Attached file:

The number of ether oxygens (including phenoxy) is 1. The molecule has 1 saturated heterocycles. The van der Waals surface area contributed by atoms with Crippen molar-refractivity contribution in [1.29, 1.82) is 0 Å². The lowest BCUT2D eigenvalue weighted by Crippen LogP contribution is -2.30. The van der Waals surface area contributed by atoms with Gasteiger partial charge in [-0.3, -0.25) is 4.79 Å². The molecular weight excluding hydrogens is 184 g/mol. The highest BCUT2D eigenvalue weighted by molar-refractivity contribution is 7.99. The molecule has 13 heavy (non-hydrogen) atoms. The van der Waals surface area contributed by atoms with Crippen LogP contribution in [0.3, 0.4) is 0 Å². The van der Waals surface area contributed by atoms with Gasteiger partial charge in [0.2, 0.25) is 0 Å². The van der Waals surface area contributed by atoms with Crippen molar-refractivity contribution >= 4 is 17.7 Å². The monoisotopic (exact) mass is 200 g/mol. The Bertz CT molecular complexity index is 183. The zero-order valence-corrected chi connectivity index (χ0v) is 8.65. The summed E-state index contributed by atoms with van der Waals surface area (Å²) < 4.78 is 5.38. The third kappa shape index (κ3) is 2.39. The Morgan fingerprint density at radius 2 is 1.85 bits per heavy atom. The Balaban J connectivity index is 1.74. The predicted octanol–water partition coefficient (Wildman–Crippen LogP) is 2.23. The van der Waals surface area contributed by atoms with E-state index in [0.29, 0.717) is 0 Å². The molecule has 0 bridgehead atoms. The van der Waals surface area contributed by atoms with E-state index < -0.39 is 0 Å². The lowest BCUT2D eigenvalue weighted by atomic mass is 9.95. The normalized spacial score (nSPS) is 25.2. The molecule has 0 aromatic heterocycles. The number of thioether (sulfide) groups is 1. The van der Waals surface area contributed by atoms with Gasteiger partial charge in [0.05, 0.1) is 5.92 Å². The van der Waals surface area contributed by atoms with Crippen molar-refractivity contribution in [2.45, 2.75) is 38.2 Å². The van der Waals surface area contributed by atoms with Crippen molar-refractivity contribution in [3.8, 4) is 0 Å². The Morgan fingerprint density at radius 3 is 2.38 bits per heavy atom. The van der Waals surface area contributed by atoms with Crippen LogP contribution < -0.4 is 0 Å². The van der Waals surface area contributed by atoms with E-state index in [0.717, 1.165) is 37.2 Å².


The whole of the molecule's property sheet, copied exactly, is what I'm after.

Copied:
The number of ether oxygens (including phenoxy) is 1. The molecule has 1 saturated heterocycles. The van der Waals surface area contributed by atoms with Crippen molar-refractivity contribution in [1.29, 1.82) is 0 Å². The lowest BCUT2D eigenvalue weighted by Crippen LogP contribution is -2.30. The van der Waals surface area contributed by atoms with Gasteiger partial charge in [-0.3, -0.25) is 4.79 Å². The molecular weight excluding hydrogens is 184 g/mol. The highest BCUT2D eigenvalue weighted by molar-refractivity contribution is 7.99. The molecule has 13 heavy (non-hydrogen) atoms. The van der Waals surface area contributed by atoms with Crippen LogP contribution in [0.3, 0.4) is 0 Å². The van der Waals surface area contributed by atoms with Gasteiger partial charge in [0.2, 0.25) is 0 Å². The van der Waals surface area contributed by atoms with Crippen molar-refractivity contribution >= 4 is 17.7 Å². The monoisotopic (exact) mass is 200 g/mol. The Bertz CT molecular complexity index is 183. The zero-order valence-corrected chi connectivity index (χ0v) is 8.65. The summed E-state index contributed by atoms with van der Waals surface area (Å²) < 4.78 is 5.38. The third kappa shape index (κ3) is 2.39. The Morgan fingerprint density at radius 2 is 1.85 bits per heavy atom. The Balaban J connectivity index is 1.74. The predicted octanol–water partition coefficient (Wildman–Crippen LogP) is 2.23. The van der Waals surface area contributed by atoms with E-state index in [0.29, 0.717) is 0 Å². The molecule has 0 bridgehead atoms. The van der Waals surface area contributed by atoms with E-state index < -0.39 is 0 Å². The lowest BCUT2D eigenvalue weighted by atomic mass is 9.95. The normalized spacial score (nSPS) is 25.2. The molecule has 0 aromatic heterocycles. The number of thioether (sulfide) groups is 1. The van der Waals surface area contributed by atoms with Gasteiger partial charge in [0.05, 0.1) is 5.92 Å². The van der Waals surface area contributed by atoms with Crippen molar-refractivity contribution in [2.45, 2.75) is 38.2 Å². The van der Waals surface area contributed by atoms with Crippen molar-refractivity contribution in [3.8, 4) is 0 Å². The Morgan fingerprint density at radius 3 is 2.38 bits per heavy atom. The van der Waals surface area contributed by atoms with Crippen LogP contribution < -0.4 is 0 Å². The van der Waals surface area contributed by atoms with E-state index in [0.717, 1.165) is 37.2 Å².